In this blog post I will show you how to make your own personal assistant (think Siri, Cortana, Alexa) in R, very quickly.
This will be done in three steps:
- Get R to recognise your voice and convert it to text
- Set up a system which uses text from (1) as a query to Google or pre-defined functions
- Return the action or answer to the app
Standing on the Shoulders of Giants
I must mention this leverages the awesome work done by Yihue Xie using his app which allows you to edit a graph by talking to it.
Step 1: Voice Input
The app will need a key phrase to recognise so it knows what text to process – I will call mine Albert.
I decided to have two functions in my app:
- Have custom calls which allow user-defined functions such as answering a personal question, sending an email, going to a website, running some simulations, etc.
- Get Google to tell you answers to your questions
For this example, for my custom calls, I have one personal question, and one action. I have used
if statements but in reality questions, answers and actions should be written to a data frame.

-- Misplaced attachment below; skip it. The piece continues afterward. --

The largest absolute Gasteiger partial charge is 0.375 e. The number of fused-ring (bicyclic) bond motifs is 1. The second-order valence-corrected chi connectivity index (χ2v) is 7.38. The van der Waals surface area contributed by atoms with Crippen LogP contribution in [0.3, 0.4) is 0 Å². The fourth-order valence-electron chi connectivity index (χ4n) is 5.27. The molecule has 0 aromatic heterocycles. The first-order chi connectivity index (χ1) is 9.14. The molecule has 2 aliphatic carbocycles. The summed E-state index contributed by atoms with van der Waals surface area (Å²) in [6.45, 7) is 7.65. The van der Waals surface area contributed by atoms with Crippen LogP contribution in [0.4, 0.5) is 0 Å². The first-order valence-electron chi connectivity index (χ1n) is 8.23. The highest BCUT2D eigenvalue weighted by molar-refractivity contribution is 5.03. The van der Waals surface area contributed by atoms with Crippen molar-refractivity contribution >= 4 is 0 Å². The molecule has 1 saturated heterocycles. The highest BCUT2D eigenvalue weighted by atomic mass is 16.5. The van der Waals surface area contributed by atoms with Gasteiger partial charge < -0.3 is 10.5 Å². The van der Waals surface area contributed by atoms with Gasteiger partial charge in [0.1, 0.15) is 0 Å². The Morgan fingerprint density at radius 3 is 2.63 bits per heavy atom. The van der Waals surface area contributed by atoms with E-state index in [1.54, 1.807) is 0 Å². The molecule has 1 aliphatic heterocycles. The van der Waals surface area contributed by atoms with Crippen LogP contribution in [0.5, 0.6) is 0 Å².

My custom calls are as follows:
As you can see, if I ask it for my next appointment, it tells me where and when it is. If I ask for a suggestion of something cool, it opens a browser and takes me to R-Bloggers.
If the question asked isn’t in the list of custom calls, it simply asks Google and hopes what is returned is sensible:
Don’t be perplexed by getting information from Google!
The above custom functions attempt to get the initial results from Google – a very crude version of Summly, if you will. The functions are defined as follows.
As mentioned, they are very crude, so please improve on them if you can! They simply use the
XML packages to help you get answers.
Now, we can ask it a question and get an answer. Cool!
Here’s how you do it:
- Make sure you have shiny, RCurl and XML packages installed.
- Save the app.R and init.js files into a single folder.
- Open app.R, and run the app
- The browser will open, and use the keyword “Albert” before asking a question. Try these:
- “Albert, where is the Eiffel Tower?”
- “Albert, when is my next appointment?”
- “Albert, show me something cool!”
This version listens to your questions and presents answers in text on screen. The obvious next step is to be spoken back to – watch this space for part 2 of this blog.
Full code below (save both files in the same folder):
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